Deaths Broadcast On Live TV

From the moment sets began rolling into homes following World War II, it was inevitable that at some point, someone would get killed on air or die on live television. This inevitability indeed became a reality, and deaths have been sneaking their way into viewers’ homes around the world ever sinceā€”everything from suicides, assassinations, terrorist attacks and disasters. We’ve compiled some of the most infamous on this list, from the suicides of Christine Chubbuck and Jodon F. Romero, both of whom shot themselves on , to the shooting deaths of reporter Alison Parker and cameraman Alan Wade, to horrific videos of the World Trade Center attacks.Ā 

Note: Each video linked to the list items contain instances of actual death footage. Viewer discretion is advised.

Christa McAuliffe was selected from a pool of more than 11,000 applicantsĀ for NASA’s Teacher in Space ProjectĀ to become the first civilian sent into space. It would have been her task to communicate to students while in orbit.

Unfortunately, on January 28th, 1986, McAuliffe never even got the chance to exit Earth’s atmosphere. 73 seconds after the shuttle Challenger blasted off, it broke apart and exploded, killing McAuliffe and her six other crew members.

Due to the teacher’s presence on the ship and the general excitement over sending a non-professional astronaut into space, many school children watched the horrific accident on live television. McAuliffe was posthumously awarded theĀ Congressional Medal of HonorĀ in 2004.

Alison Parker and Adam Ward

In August of 2015, Roanoke, VA reporter Alison Parker and her cameraman Adam Ward were broadcasting from Smith Mountain Lake near Moneta, interviewing chamber of commerce director Vicki Gardner. Bryce Williams, a disgruntled, recently fired employee of Parker and Ward’s station WDBJ approached the pair with his cell phone in one hand and a pistol in the other.

Williams filmed himself on his phone aiming his gun at both Gardner and Parker, then opened fire. Eight gunshots were heard, followed by Ward’s camera falling to the ground. The station then cut back to the anchors at the studio. Gardner was also shot, but she survived her injuries.

More chilling than the on-air deaths of Parker and Ward is William’s cell phone footage of the shooting.

Perhaps the most famous on-air death in history, JFK assassin Lee Harvey Oswald was murdered by Jack Ruby in front of national news cameras broadcasting Oswald’s escort from the Dallas Police Headquarters to an armored car. Ruby shot Oswald in the gut, effectively killing him on the spot (he would not be officially pronounced dead until later that day).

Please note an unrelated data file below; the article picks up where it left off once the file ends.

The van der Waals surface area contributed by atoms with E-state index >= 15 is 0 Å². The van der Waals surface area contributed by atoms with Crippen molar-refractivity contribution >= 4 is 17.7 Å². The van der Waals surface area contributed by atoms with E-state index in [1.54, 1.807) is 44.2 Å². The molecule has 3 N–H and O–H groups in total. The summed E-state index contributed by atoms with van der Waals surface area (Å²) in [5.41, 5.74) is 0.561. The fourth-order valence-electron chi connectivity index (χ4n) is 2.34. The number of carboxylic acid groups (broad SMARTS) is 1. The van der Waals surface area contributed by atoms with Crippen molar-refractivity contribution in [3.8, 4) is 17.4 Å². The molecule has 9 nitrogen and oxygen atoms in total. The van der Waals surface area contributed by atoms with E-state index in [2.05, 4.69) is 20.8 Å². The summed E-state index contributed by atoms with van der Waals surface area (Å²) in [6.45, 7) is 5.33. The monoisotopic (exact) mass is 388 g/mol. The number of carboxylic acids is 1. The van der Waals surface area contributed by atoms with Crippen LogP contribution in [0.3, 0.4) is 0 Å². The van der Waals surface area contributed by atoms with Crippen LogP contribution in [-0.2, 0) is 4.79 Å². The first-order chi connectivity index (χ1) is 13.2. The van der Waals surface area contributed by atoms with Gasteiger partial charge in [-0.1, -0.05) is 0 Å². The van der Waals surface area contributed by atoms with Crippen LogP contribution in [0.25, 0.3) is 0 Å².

As President John F. Kennedy had died only the day before, millions were watching their TV sets as Ruby pulled the trigger.

Jodon F. Romero

During a live airing ofĀ Studio BĀ (now retitledĀ Shepherd Smith Reporting) on Fox, news helicopters followed the high-speed chase between Arizona Highway Patrolmen andĀ Jodon F. Romero, who had stolen a car. Romero swerved off onto a dirt road, exited his vehicle, ran a few paces into the brush, and then stopped. Romero then pulled a .45 caliber pistol from hisĀ waistband, pressed the barrel to his temple, and shot himself in the head.

Immediately after, Shepherd Smith screams, “Get off it, get off it, GET OFF IT!,” referring to live feed. The video, however, was on a delay, which is why Smith’s pleaĀ follow Romero’s suicide. After a commercial break, Smith apologized for the graphic imagery.

Daniel Jones

Reportedly frustrated with his HMO coverage, cancer and HIV patient Daniel Jones parked his pickup truck in the middle of an L.A. freeway, set his vehicle on fire (with his dog still inside) and then committed suicide by placing the barrel of a shotgun under his chin and firing.

The incident was apparently witnessed by several school children, whose afternoon cartoons had been interrupted to show what had begun as a high-speed chase. This led to several stations rethinking their minute-by-minute coverage of such events, which had gained in popularity since O.J. Simpson’s much-televised Bronco chase.

(Note that the above video is VERY graphic. Watch at your own risk.)

This British comedian’s death occurred during a broadcast ofĀ Live from Her Majesty’s, a variety show that aired Sunday nights on ITV. While performing one of his famous bits, Cooper suddenly collapsed into a sitting position. Seconds later, his entire body slumped over. Several more agonizing moments elapse before the station finally cuts to a commercial.

The reason for such a prolonged hold on Cooper’s body? Everyone seemed to think the fall was part of his act, including the audience. Perhaps the most disturbing part of this video is the laughter rippling through the crowd as Cooper slowly dies.

They had no way of knowing what was happening, of course, but in hindsight, the dichotomy of laughing and death is quite chilling.